Gutted isnt the word


#1
I hope you dont mind me posting on here about this, but just need to share. Had contact with our adoption team today and I just feel so bereft. We were placed with a baby girl the week that I went into hospital, back in October, the week of my 40 birthday. It is strange because I had been slowing down to a while but I drove myself to a and e when the stiffness became such that I couldn't walk properly or lift my arms without huge effort. I am worried out of my mind at the moment as can barely take care of my four year old and I am so ill and week. My neuro is not happy with my right side and reduced arm swing. I just feel bereft. That I have lost so much in a short space of time. My symptoms seemed to progress suddenly over a week after the flu jab. Although I was really slowing down before this and exhausted so hard to tell if acute onset or slow. I just feel so uncertain of my future right now. I know I have to think positively if I am diagnosed. Scared of worse diseases too. My mind is running all over the place. It has taken nine months already. How much longer is the torture of diagnosis to continue? I am mourning the parent and wife that I was, the child that I have lost and my ability to socialise, drive and have a normal life. I enjoy reading some of the posts on here because in can see that I am not alone. I am a christian and believe that God works all things together for those who are called according to his purpose. Right now I am in the pit!!! =(

#2

Hello, minxish --

Your posts always touch me.  Your situation is indeed severe and good cause for mourning all you have lost.  At the same time, I sense your hopefulness underneath.  You believe that God will not give you more than you can bear and that there will be a better time somewhere ahead.  It's a bit like having an elephant standing in front of you, though, while everyone encourages you to "look ahead"!  You just can't see beyond the pain of the moment.

I have nothing to offer other than my sympathy and the sincere wish that you will find a way toward calmness and peace of mind.  Best regards,

J


#3
Thanks J. I am glad to hear that Parkinsons has not been the end of an active life for you and that and your positive attitude makes me hopeful. You are amazing as you have lost your husband but you still manage to be supportive to others. Hoping that the elephant and I might even get used to each other and then with God's help, I might feel like i have a future again.

#4

I'm even hoping your elephant will trot off to the elephant graveyard some day!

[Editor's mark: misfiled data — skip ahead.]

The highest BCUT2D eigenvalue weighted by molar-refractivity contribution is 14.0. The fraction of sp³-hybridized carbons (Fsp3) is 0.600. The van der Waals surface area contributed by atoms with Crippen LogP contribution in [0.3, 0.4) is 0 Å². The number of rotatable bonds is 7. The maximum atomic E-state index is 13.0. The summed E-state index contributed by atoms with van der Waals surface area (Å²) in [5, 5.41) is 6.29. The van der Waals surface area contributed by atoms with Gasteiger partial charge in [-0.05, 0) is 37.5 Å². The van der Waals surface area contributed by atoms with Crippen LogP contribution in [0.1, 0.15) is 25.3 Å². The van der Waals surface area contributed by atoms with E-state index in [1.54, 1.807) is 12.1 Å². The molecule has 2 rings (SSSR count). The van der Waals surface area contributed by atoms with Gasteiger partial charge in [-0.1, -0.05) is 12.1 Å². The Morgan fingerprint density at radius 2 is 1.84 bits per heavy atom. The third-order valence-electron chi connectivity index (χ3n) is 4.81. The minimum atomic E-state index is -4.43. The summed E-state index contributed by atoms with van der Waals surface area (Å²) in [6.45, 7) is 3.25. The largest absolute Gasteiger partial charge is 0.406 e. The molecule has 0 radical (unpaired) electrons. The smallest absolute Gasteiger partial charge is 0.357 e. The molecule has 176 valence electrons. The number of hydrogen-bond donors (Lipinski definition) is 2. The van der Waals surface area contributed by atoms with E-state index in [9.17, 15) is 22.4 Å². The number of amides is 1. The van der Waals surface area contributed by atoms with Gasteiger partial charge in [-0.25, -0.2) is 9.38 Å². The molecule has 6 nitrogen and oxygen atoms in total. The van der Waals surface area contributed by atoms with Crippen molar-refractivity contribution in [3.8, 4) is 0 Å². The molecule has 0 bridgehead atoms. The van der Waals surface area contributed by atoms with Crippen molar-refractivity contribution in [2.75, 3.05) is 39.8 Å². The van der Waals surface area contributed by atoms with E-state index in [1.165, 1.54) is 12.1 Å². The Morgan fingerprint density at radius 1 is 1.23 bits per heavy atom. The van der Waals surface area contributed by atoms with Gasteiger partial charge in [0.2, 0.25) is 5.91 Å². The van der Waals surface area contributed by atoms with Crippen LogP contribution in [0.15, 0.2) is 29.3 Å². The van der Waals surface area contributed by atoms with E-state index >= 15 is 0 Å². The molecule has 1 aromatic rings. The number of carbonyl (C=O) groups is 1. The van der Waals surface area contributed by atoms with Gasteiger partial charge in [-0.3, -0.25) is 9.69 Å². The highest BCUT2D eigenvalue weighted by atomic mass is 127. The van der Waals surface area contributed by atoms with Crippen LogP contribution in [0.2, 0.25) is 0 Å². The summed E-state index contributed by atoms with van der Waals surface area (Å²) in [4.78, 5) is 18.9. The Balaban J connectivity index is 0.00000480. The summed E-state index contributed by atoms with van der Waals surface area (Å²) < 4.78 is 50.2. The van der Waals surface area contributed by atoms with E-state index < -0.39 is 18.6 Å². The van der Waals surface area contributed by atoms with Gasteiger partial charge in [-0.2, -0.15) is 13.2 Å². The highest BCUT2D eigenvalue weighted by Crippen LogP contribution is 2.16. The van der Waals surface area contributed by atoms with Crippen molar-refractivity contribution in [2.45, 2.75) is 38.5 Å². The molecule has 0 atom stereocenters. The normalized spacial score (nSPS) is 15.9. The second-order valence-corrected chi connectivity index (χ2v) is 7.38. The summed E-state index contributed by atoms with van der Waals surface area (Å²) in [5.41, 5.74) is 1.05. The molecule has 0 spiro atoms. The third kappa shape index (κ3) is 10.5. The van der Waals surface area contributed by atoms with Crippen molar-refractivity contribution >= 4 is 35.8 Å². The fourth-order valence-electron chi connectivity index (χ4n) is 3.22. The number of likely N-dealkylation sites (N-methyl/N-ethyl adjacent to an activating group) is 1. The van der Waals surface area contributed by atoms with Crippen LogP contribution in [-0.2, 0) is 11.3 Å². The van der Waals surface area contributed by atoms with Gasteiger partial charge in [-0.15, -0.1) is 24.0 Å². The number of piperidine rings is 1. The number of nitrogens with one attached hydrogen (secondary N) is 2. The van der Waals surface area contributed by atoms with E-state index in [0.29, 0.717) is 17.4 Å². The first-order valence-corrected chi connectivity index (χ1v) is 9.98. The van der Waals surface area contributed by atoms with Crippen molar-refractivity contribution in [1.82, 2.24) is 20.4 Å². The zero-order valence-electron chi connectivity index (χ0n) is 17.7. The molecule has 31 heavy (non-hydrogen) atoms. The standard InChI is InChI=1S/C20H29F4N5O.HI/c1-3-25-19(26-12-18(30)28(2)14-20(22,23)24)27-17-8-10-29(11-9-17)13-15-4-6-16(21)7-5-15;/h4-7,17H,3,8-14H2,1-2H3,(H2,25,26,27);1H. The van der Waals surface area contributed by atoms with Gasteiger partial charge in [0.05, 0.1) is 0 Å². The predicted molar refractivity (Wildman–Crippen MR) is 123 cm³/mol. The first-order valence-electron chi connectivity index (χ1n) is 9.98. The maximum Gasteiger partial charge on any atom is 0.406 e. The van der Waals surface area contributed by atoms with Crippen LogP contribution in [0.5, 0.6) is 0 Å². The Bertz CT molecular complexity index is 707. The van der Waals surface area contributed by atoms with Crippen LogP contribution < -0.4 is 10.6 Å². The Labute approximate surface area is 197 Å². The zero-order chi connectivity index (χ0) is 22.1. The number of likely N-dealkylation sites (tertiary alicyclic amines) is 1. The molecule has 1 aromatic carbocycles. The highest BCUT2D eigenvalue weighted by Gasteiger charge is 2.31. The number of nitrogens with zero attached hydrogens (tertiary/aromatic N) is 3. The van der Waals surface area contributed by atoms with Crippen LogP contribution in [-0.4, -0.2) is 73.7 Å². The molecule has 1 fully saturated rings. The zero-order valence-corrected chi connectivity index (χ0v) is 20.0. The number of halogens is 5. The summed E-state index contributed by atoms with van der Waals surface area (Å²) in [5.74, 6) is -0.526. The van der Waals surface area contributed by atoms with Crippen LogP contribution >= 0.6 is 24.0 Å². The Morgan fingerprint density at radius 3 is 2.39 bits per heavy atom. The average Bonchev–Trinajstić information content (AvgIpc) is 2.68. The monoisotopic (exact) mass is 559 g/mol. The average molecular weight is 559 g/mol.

J


#5
I am still hoping it is going to disappear. Be chronic fatigue and then I will get better. I really miss my old self. So does my husband. I saw an immunologist and he said it didn't sound like it and seems more nwurologhcal. Would I be bed bound, room bound with parkinsons though? Driving me crazy the not knowing. Then I worry it is terminal. My mind just runs riot. Courage...courage. X

#6

Parkinsons is not terminal, you die with it, not FROM it, despite what you read in the press about someone who has died from it! It's nonsense.

OH was diagnosed  16 years ago, aged 47, and still not bed bound, not wheelchair bound, has good and bad days. Good day, walks to town and does jobs around the house, bad days, immobile at various times  during the day when meds wear off or they have been taken late.

 A  recent setback with a dislocated shoulder, but, after having the reablement team  of carers in for the last 8 weeks, pretty much back to where they were before the  shoulder problem. Hopefully a week today we are off on a cruise.

It's  a case of getting the meds right, and on time. OH takes meds every two and a half hours, yes it's a pain, especially when out an about, but worth it to be as OK as you can.


#7

Benji is right.  If it is Parkinson's disease that you have, finding the right combination of medications (which may take a long time) will work wonders.  When I first began medication, my symptoms disappeared completely!  Of course, they came back over the years, but by taking more medications and a heavier dose of the one I started with, I still keep the symptoms under control.

I understand the frustration and worry of not knowing, though.  Your mind leaps to the wildest and worst possibilities.  You can only try to stay calm until you get a real diagnosis.

Best wishes,    J